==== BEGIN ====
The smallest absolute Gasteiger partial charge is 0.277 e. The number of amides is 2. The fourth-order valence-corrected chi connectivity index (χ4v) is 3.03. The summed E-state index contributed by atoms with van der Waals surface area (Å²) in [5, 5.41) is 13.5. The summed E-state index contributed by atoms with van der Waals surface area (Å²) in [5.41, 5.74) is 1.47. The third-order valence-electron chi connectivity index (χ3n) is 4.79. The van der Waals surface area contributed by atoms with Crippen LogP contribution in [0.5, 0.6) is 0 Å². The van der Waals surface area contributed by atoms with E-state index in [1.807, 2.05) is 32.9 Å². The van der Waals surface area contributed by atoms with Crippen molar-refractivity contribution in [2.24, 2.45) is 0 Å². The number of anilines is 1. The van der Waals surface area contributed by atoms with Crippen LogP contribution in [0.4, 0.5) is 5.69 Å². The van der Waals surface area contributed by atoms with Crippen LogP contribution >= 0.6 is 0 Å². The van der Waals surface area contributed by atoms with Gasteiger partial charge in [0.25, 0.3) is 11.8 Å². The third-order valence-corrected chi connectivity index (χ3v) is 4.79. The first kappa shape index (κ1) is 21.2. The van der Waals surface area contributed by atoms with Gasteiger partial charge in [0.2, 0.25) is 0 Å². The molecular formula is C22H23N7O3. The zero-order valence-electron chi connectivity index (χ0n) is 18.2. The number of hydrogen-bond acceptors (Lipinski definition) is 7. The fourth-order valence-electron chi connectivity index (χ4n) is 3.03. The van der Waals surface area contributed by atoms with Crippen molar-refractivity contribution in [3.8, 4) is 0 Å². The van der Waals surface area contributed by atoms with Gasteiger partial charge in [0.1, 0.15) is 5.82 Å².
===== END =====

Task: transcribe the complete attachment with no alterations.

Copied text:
The smallest absolute Gasteiger partial charge is 0.277 e. The number of amides is 2. The fourth-order valence-corrected chi connectivity index (χ4v) is 3.03. The summed E-state index contributed by atoms with van der Waals surface area (Å²) in [5, 5.41) is 13.5. The summed E-state index contributed by atoms with van der Waals surface area (Å²) in [5.41, 5.74) is 1.47. The third-order valence-electron chi connectivity index (χ3n) is 4.79. The van der Waals surface area contributed by atoms with Crippen LogP contribution in [0.5, 0.6) is 0 Å². The van der Waals surface area contributed by atoms with E-state index in [1.807, 2.05) is 32.9 Å². The van der Waals surface area contributed by atoms with Crippen molar-refractivity contribution in [2.24, 2.45) is 0 Å². The number of anilines is 1. The van der Waals surface area contributed by atoms with Crippen LogP contribution in [0.4, 0.5) is 5.69 Å². The van der Waals surface area contributed by atoms with Crippen LogP contribution >= 0.6 is 0 Å². The van der Waals surface area contributed by atoms with Gasteiger partial charge in [0.25, 0.3) is 11.8 Å². The third-order valence-corrected chi connectivity index (χ3v) is 4.79. The first kappa shape index (κ1) is 21.2. The van der Waals surface area contributed by atoms with Gasteiger partial charge in [0.2, 0.25) is 0 Å². The molecular formula is C22H23N7O3. The zero-order valence-electron chi connectivity index (χ0n) is 18.2. The number of hydrogen-bond acceptors (Lipinski definition) is 7. The fourth-order valence-electron chi connectivity index (χ4n) is 3.03. The van der Waals surface area contributed by atoms with Crippen molar-refractivity contribution in [3.8, 4) is 0 Å². The van der Waals surface area contributed by atoms with Gasteiger partial charge in [0.1, 0.15) is 5.82 Å².